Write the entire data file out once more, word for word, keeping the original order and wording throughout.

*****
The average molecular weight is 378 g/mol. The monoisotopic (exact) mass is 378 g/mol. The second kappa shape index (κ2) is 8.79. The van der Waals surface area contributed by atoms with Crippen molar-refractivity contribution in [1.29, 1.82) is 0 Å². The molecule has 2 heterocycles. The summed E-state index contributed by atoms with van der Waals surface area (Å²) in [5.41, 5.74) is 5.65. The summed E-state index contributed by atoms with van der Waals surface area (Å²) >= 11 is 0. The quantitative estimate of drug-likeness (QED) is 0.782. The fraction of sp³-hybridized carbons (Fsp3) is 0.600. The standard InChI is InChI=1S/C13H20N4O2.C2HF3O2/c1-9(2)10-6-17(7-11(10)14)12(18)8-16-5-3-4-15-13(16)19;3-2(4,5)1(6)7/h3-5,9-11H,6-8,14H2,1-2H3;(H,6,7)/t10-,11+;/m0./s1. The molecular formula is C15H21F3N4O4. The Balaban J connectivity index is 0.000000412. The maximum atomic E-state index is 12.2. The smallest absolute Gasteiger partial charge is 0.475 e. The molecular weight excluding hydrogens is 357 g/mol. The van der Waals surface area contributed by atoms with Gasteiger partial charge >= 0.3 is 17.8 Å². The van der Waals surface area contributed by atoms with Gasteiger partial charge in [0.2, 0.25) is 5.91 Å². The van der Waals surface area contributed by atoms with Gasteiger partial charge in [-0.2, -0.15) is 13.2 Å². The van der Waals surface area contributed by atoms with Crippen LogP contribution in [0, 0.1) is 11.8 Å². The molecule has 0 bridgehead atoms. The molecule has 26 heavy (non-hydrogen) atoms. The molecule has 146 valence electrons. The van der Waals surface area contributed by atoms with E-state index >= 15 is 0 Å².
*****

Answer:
The average molecular weight is 378 g/mol. The monoisotopic (exact) mass is 378 g/mol. The second kappa shape index (κ2) is 8.79. The van der Waals surface area contributed by atoms with Crippen molar-refractivity contribution in [1.29, 1.82) is 0 Å². The molecule has 2 heterocycles. The summed E-state index contributed by atoms with van der Waals surface area (Å²) in [5.41, 5.74) is 5.65. The summed E-state index contributed by atoms with van der Waals surface area (Å²) >= 11 is 0. The quantitative estimate of drug-likeness (QED) is 0.782. The fraction of sp³-hybridized carbons (Fsp3) is 0.600. The standard InChI is InChI=1S/C13H20N4O2.C2HF3O2/c1-9(2)10-6-17(7-11(10)14)12(18)8-16-5-3-4-15-13(16)19;3-2(4,5)1(6)7/h3-5,9-11H,6-8,14H2,1-2H3;(H,6,7)/t10-,11+;/m0./s1. The molecular formula is C15H21F3N4O4. The Balaban J connectivity index is 0.000000412. The maximum atomic E-state index is 12.2. The smallest absolute Gasteiger partial charge is 0.475 e. The molecular weight excluding hydrogens is 357 g/mol. The van der Waals surface area contributed by atoms with Gasteiger partial charge >= 0.3 is 17.8 Å². The van der Waals surface area contributed by atoms with Gasteiger partial charge in [0.2, 0.25) is 5.91 Å². The van der Waals surface area contributed by atoms with Gasteiger partial charge in [-0.2, -0.15) is 13.2 Å². The van der Waals surface area contributed by atoms with Crippen LogP contribution in [0, 0.1) is 11.8 Å². The molecule has 0 bridgehead atoms. The molecule has 26 heavy (non-hydrogen) atoms. The molecule has 146 valence electrons. The van der Waals surface area contributed by atoms with E-state index >= 15 is 0 Å².